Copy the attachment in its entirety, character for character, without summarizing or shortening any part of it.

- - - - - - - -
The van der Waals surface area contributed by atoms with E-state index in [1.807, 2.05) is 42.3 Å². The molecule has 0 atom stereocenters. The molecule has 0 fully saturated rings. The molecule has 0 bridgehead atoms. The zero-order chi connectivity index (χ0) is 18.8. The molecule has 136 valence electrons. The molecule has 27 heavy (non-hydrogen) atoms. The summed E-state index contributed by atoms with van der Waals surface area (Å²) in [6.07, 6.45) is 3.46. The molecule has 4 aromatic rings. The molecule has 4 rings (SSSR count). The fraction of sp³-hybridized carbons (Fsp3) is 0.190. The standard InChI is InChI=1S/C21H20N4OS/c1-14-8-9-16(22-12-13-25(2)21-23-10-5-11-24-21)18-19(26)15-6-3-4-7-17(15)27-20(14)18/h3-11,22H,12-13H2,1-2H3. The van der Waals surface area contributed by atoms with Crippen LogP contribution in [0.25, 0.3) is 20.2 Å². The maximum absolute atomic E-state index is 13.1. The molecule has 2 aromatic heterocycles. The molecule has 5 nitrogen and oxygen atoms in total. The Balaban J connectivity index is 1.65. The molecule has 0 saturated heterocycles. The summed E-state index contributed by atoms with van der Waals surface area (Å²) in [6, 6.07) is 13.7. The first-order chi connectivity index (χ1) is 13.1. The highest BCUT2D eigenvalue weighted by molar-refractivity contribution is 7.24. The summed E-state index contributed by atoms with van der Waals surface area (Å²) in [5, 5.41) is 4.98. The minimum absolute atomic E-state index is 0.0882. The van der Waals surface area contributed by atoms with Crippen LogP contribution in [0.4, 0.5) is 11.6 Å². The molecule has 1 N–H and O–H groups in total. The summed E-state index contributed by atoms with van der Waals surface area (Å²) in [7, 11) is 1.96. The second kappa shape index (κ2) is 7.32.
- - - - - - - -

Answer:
The van der Waals surface area contributed by atoms with E-state index in [1.807, 2.05) is 42.3 Å². The molecule has 0 atom stereocenters. The molecule has 0 fully saturated rings. The molecule has 0 bridgehead atoms. The zero-order chi connectivity index (χ0) is 18.8. The molecule has 136 valence electrons. The molecule has 27 heavy (non-hydrogen) atoms. The summed E-state index contributed by atoms with van der Waals surface area (Å²) in [6.07, 6.45) is 3.46. The molecule has 4 aromatic rings. The molecule has 4 rings (SSSR count). The fraction of sp³-hybridized carbons (Fsp3) is 0.190. The standard InChI is InChI=1S/C21H20N4OS/c1-14-8-9-16(22-12-13-25(2)21-23-10-5-11-24-21)18-19(26)15-6-3-4-7-17(15)27-20(14)18/h3-11,22H,12-13H2,1-2H3. The van der Waals surface area contributed by atoms with Crippen LogP contribution in [0.25, 0.3) is 20.2 Å². The maximum absolute atomic E-state index is 13.1. The molecule has 2 aromatic heterocycles. The molecule has 5 nitrogen and oxygen atoms in total. The Balaban J connectivity index is 1.65. The molecule has 0 saturated heterocycles. The summed E-state index contributed by atoms with van der Waals surface area (Å²) in [6, 6.07) is 13.7. The first-order chi connectivity index (χ1) is 13.1. The highest BCUT2D eigenvalue weighted by molar-refractivity contribution is 7.24. The summed E-state index contributed by atoms with van der Waals surface area (Å²) in [5, 5.41) is 4.98. The minimum absolute atomic E-state index is 0.0882. The van der Waals surface area contributed by atoms with Crippen LogP contribution in [0.4, 0.5) is 11.6 Å². The molecule has 1 N–H and O–H groups in total. The summed E-state index contributed by atoms with van der Waals surface area (Å²) in [7, 11) is 1.96. The second kappa shape index (κ2) is 7.32.